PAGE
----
sábado, 17 de maio de 2014

Ateísmo "soft"

O filósofo Gary Gutting (Notre Dame) está conduzindo para o blog The Stone uma série de entrevistas com filósofos, teólogos e cientistas a respeito da natureza e dos rumos da religião no mundo contemporâneo. O entrevistado dessa semana é o filósofo da ciência Philip Kitcher conhecido por suas teses naturalistas e pela defesa de um ateísmo "soft", isto é, uma concepção atéia quanto a verdade das doutrinas religiosas mas tolerante em relação ao valor das tradições religiosas. Alvin Plantinga (Is atheism irrational?) e Jay Garfield (What does buddhism require?) foram outros dos entrevistados por Gutting. 

- The Case for "Soft Atheism" (The Stone)


G.G.: So you reject all religious doctrines, but you also say that you “resist the claim that religion is noxious rubbish to be buried as deeply, as thoroughly and as quickly as possible.” Why is that?

P.K.: The past decade has seen some trenchant attacks on religion, and I agree with many points made by people like Daniel Dennett and Richard Dawkins. (Dennett seems to me clearly the most sophisticated of the “new atheists”; much as I admire Dawkins’s work in evolutionary biology and in enhancing the public understanding of science, he is more often off-target in his diatribes against religion.) But these atheists have been rightly criticized for treating all religions as if they were collections of doctrines, to be understood in quite literal ways, and for not attending to episodes in which the world’s religions have sometimes sustained the unfortunate and campaigned for the downtrodden. The “soft atheism” I defend considers religion more extensively, sympathizes with the idea that secularists can learn from religious practices and recommends sometimes making common cause with religious movements for social justice.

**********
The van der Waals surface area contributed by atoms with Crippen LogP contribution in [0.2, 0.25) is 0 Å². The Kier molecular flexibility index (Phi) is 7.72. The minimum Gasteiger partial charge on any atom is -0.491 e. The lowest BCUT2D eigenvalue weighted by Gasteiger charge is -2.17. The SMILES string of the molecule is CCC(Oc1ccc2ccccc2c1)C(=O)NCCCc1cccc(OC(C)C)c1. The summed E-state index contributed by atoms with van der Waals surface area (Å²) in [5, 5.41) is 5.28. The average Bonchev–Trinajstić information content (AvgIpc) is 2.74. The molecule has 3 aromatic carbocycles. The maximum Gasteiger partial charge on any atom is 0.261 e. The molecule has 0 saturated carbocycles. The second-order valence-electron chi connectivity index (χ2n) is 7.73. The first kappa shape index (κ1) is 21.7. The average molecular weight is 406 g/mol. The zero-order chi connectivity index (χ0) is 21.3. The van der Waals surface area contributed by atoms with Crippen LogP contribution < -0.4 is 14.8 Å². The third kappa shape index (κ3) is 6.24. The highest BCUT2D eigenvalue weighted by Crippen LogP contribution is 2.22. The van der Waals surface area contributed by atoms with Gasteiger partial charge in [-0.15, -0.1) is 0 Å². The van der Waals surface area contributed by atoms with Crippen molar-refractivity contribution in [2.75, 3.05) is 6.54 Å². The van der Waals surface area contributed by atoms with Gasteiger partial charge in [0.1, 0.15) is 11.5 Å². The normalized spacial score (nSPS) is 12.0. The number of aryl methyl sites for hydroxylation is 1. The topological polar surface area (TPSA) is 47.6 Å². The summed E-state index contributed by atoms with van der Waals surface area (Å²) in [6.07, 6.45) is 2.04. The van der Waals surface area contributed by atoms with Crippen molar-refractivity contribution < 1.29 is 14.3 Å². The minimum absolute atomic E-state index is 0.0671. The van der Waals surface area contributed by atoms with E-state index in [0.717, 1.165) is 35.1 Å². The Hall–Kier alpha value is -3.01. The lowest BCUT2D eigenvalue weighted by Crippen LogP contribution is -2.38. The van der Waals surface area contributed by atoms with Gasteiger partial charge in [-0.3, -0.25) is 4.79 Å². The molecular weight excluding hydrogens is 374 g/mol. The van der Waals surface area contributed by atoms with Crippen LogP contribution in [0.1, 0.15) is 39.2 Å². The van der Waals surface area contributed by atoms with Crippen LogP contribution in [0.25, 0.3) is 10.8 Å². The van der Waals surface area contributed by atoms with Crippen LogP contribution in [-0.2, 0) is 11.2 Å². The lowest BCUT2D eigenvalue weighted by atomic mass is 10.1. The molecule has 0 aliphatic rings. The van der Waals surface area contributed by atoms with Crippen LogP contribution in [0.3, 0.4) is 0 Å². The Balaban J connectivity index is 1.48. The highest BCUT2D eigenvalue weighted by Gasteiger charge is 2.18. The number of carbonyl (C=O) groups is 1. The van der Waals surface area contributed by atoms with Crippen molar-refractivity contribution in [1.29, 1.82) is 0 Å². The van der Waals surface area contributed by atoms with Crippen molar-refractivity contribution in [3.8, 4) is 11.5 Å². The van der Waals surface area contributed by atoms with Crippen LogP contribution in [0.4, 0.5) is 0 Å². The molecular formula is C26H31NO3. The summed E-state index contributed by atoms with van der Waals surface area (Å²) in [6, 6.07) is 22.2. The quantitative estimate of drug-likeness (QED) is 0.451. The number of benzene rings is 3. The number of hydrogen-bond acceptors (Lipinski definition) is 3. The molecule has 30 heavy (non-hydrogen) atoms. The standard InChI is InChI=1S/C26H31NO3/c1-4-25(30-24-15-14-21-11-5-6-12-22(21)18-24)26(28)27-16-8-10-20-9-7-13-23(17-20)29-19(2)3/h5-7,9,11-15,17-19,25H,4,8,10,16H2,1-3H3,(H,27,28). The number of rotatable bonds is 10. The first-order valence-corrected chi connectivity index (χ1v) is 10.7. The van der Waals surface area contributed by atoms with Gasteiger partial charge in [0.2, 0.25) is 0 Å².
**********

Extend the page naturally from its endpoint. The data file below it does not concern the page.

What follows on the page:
G.G.: So on your view, Dawkins and company don’t refute all forms of religion, just unsophisticated literal assertions of religious claims.

P.K.: Yes, I think there’s a version of religion, “refined religion,” that is untouched by the new atheists’ criticisms, and that even survives my argument that religious doctrines are incredible. Refined religion sees the fundamental religious attitude not as belief in a doctrine but as a commitment to promoting the most enduring values. That commitment is typically embedded in social movements — the faithful come together to engage in rites, to explore ideas and ideals with one another and to work cooperatively for ameliorating the conditions of human life. The doctrines they affirm and the rituals they practice are justified insofar as they support and deepen and extend the values to which they are committed. But the doctrines are interpreted nonliterally, seen as apt metaphors or parables for informing our understanding of ourselves and our world and for seeing how we might improve both. To say that God made a covenant with Abraham doesn’t mean that, long ago, some very impressive figure with a white beard negotiated a bargain with a Mesopotamian pastoralist. It is rather to commit yourself to advancing what is most deeply and ultimately valuable, as the story says Abraham did.